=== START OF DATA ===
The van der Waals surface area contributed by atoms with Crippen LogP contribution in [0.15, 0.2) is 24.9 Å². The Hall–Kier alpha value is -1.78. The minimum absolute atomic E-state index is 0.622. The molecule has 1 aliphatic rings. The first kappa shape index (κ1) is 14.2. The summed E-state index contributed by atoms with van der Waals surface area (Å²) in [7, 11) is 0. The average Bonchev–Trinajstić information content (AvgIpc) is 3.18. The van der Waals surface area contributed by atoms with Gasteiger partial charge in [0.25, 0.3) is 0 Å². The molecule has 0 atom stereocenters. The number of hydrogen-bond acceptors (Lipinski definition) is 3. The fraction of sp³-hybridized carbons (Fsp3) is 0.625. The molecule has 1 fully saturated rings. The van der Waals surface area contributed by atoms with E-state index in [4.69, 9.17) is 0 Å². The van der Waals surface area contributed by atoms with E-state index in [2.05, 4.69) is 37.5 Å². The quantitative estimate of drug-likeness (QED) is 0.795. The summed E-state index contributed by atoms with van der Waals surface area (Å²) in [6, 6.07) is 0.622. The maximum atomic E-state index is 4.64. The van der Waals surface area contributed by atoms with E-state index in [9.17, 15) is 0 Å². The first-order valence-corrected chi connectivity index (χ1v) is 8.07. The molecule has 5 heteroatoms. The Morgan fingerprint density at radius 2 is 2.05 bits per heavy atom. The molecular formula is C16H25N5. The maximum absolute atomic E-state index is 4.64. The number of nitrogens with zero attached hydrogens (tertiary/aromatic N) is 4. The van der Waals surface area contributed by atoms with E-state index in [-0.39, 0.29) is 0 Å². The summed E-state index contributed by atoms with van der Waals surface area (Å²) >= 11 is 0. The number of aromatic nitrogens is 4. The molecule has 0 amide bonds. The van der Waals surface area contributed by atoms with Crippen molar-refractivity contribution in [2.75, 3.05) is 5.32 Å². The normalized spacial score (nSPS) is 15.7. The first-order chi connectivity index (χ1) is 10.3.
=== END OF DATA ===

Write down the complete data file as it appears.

The van der Waals surface area contributed by atoms with Crippen LogP contribution in [0.15, 0.2) is 24.9 Å². The Hall–Kier alpha value is -1.78. The minimum absolute atomic E-state index is 0.622. The molecule has 1 aliphatic rings. The first kappa shape index (κ1) is 14.2. The summed E-state index contributed by atoms with van der Waals surface area (Å²) in [7, 11) is 0. The average Bonchev–Trinajstić information content (AvgIpc) is 3.18. The van der Waals surface area contributed by atoms with Gasteiger partial charge in [0.25, 0.3) is 0 Å². The molecule has 0 atom stereocenters. The number of hydrogen-bond acceptors (Lipinski definition) is 3. The fraction of sp³-hybridized carbons (Fsp3) is 0.625. The molecule has 1 fully saturated rings. The van der Waals surface area contributed by atoms with E-state index in [4.69, 9.17) is 0 Å². The van der Waals surface area contributed by atoms with E-state index in [2.05, 4.69) is 37.5 Å². The quantitative estimate of drug-likeness (QED) is 0.795. The summed E-state index contributed by atoms with van der Waals surface area (Å²) in [6, 6.07) is 0.622. The maximum atomic E-state index is 4.64. The van der Waals surface area contributed by atoms with E-state index in [9.17, 15) is 0 Å². The first-order valence-corrected chi connectivity index (χ1v) is 8.07. The molecule has 5 heteroatoms. The Morgan fingerprint density at radius 2 is 2.05 bits per heavy atom. The molecular formula is C16H25N5. The maximum absolute atomic E-state index is 4.64. The number of nitrogens with zero attached hydrogens (tertiary/aromatic N) is 4. The van der Waals surface area contributed by atoms with E-state index in [-0.39, 0.29) is 0 Å². The summed E-state index contributed by atoms with van der Waals surface area (Å²) >= 11 is 0. The number of aromatic nitrogens is 4. The molecule has 0 amide bonds. The van der Waals surface area contributed by atoms with Crippen molar-refractivity contribution in [2.75, 3.05) is 5.32 Å². The normalized spacial score (nSPS) is 15.7. The first-order chi connectivity index (χ1) is 10.3.